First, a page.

No, this book doesn't advocate suicide--it teaches something that takes a lot more courage: that we are always enlightened, and must take responsibility for realizing our enlightenment. It invites us to meet life on its own terms, wherever we are, whoever we are, right now, killing our false sense of self by seeing through it to our true nature.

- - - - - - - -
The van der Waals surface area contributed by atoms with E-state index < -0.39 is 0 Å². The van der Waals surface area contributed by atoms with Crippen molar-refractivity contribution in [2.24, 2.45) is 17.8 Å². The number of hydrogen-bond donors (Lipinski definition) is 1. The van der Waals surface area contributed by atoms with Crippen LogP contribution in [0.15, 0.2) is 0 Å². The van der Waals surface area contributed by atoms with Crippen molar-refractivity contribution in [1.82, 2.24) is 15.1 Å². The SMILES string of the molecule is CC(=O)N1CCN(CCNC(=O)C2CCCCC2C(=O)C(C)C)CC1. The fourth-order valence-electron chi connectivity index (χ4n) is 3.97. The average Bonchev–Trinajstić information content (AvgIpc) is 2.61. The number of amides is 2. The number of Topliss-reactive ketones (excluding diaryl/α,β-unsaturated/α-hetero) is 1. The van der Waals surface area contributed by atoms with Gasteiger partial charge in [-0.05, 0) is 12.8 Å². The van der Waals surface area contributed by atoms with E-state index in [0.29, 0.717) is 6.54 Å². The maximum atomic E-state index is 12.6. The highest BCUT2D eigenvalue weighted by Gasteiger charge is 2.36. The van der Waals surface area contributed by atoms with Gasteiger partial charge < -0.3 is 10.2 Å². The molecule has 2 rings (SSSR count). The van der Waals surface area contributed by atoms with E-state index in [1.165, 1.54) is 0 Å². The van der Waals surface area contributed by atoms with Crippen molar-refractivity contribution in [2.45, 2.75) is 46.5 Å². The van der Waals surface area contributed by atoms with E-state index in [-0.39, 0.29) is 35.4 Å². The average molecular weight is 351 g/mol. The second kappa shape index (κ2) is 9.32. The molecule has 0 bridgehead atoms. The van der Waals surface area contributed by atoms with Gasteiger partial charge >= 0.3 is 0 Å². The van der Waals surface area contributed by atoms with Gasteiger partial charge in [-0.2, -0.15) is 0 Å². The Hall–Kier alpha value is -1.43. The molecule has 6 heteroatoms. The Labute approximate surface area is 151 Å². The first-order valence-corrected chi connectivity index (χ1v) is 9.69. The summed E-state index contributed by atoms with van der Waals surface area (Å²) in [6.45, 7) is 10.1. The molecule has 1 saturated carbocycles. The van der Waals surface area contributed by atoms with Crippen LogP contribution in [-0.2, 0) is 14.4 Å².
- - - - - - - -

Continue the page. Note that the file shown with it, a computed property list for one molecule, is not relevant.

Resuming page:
This is Zen for real life, in the world of relationships, jobs, dirty dishes, teacups and toilets. Zen master Dogo Barry Graham eschews traditional institutions and dogmas and insists instead that we trust in ourselves. Zen is not a system of belief, or a theory about the meaning of life. It is beyond philosophy, beyond religion. It is the gateless gate to freedom from suffering.